National Report — Salaries might be flat this year, but the demand for veterinary services remains strong, DVMs say.
"I'm trying to look a year or so (out) ... and hopefully beyond that we can grow," says Dr. Michael Andrews, a Riverside,
Calif., veterinarian and president of the American Animal Hospital Association (AAHA).
While how much pay they take home has ranked No. 2, behind balancing work and personal life, several times in DVM Newsmagazine polls, veterinarians unhappy with their earnings number almost 7 percent more in the latest survey, covering the last three
But Jim Flanigan of the American Veterinary Medical Association (AVMA) points out that his group's most recent salary survey
shows veterinarians are making more than ever, with salaries increasing about 6 percent annually since 1997.
Some areas are growing more than others, he adds, so those looking for their income to rise in the future might want to consider
their specialty. Incomes in food-animal, large-animal and academia fields are rising, but companion-animal salaries are more
difficult to predict. Classified ads seeking companion-animal veterinarians in AVMA publications are down, and that field
is more closely linked to consumer confidence.
"This is the worst recession any of us have seen in our lifetimes. None of us has experienced as professionals what we're
seeing now, so it's very difficult to predict," Flanigan says. "I would expect that as the economy recovers that incomes will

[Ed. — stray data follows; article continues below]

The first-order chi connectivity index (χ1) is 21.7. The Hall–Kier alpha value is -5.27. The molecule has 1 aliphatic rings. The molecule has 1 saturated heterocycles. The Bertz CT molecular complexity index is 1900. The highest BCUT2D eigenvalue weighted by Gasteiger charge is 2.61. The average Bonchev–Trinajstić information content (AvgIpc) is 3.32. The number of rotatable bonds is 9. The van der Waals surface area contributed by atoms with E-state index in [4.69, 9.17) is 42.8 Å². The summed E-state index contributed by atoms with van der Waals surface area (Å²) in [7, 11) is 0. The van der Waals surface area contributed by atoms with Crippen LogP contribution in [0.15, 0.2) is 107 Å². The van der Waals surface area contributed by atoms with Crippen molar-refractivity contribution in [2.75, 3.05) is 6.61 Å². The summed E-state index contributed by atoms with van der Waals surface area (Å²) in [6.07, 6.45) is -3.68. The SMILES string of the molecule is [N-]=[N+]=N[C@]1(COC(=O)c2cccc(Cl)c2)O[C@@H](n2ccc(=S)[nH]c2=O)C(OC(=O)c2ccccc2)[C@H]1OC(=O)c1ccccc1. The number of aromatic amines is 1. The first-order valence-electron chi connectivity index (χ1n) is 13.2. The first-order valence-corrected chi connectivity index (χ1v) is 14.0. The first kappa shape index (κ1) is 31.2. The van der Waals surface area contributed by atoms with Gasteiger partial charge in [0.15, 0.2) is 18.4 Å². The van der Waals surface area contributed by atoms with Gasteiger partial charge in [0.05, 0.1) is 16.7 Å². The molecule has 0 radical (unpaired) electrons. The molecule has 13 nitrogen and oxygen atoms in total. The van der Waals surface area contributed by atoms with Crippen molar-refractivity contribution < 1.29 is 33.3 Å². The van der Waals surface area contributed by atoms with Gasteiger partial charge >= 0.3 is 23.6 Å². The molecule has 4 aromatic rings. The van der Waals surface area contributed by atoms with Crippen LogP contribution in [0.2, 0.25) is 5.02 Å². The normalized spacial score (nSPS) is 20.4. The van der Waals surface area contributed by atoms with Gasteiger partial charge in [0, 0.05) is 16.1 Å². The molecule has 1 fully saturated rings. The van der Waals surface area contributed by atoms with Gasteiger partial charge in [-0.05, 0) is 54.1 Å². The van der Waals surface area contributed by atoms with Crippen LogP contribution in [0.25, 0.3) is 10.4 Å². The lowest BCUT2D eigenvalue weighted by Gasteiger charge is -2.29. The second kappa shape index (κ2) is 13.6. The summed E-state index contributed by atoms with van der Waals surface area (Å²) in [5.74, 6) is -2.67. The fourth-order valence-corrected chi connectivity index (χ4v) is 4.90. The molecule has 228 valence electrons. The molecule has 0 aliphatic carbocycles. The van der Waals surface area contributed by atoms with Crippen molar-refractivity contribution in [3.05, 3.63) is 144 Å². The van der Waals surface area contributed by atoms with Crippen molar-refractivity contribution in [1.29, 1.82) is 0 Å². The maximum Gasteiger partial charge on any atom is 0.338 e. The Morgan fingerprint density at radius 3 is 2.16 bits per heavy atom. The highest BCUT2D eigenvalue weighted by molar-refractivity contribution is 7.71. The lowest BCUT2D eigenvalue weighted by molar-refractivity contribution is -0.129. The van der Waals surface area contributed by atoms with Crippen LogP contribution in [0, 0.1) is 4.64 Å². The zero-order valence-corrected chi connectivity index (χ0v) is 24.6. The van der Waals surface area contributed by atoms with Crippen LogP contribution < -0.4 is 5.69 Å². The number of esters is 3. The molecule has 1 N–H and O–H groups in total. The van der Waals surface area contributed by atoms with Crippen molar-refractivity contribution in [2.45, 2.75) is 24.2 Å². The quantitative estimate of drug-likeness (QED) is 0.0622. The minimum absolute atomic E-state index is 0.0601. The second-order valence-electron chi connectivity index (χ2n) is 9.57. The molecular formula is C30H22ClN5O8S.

continue to rise, probably at rates we have seen in the past."
Food-animal veterinarians might get an added boost, though, as commodity prices possibly drive herd sizes, and veterinary
A year of flat growth is more likely, though, according to Andrews, who remains hopeful the worst of the recession will only
last about a year.
But there is a bright side, he says."We're lucky as veterinarians in that I don't think any of us will be out work. There
will always be a need for what we do. We might not be growing as much as we like, but owners and associates can take the opportunity
[when business is down] to cement client bonds, potentially shorten our work week or spend more time with family and hobbies,"
The economic climate might allow veterinarians to gain more work/life balance, while at the same time forcing business owners
to make tough decisions about staffing and cost control.
'There are times when you have to make those tougher decisions, and this is one of those times," Andrews says. "We know it
will get better, whether it's six months, a year, two years ... you just have to keep in mind that will happen and try to
make the decisions now that will help you though those months or years, no matter what they might be."
While both agree salaries won't take a beating, they also believe new graduates will be hurt the most. The AVMA will look
specifically at job opportunities available to new graduates in its next salary survey, Flanigan says.
"It will be interesting to see the number of graduating seniors who have job opportunities," he says. "One of the current
concerns is that we may see a jump in the number of graduating veterinarians without job offers."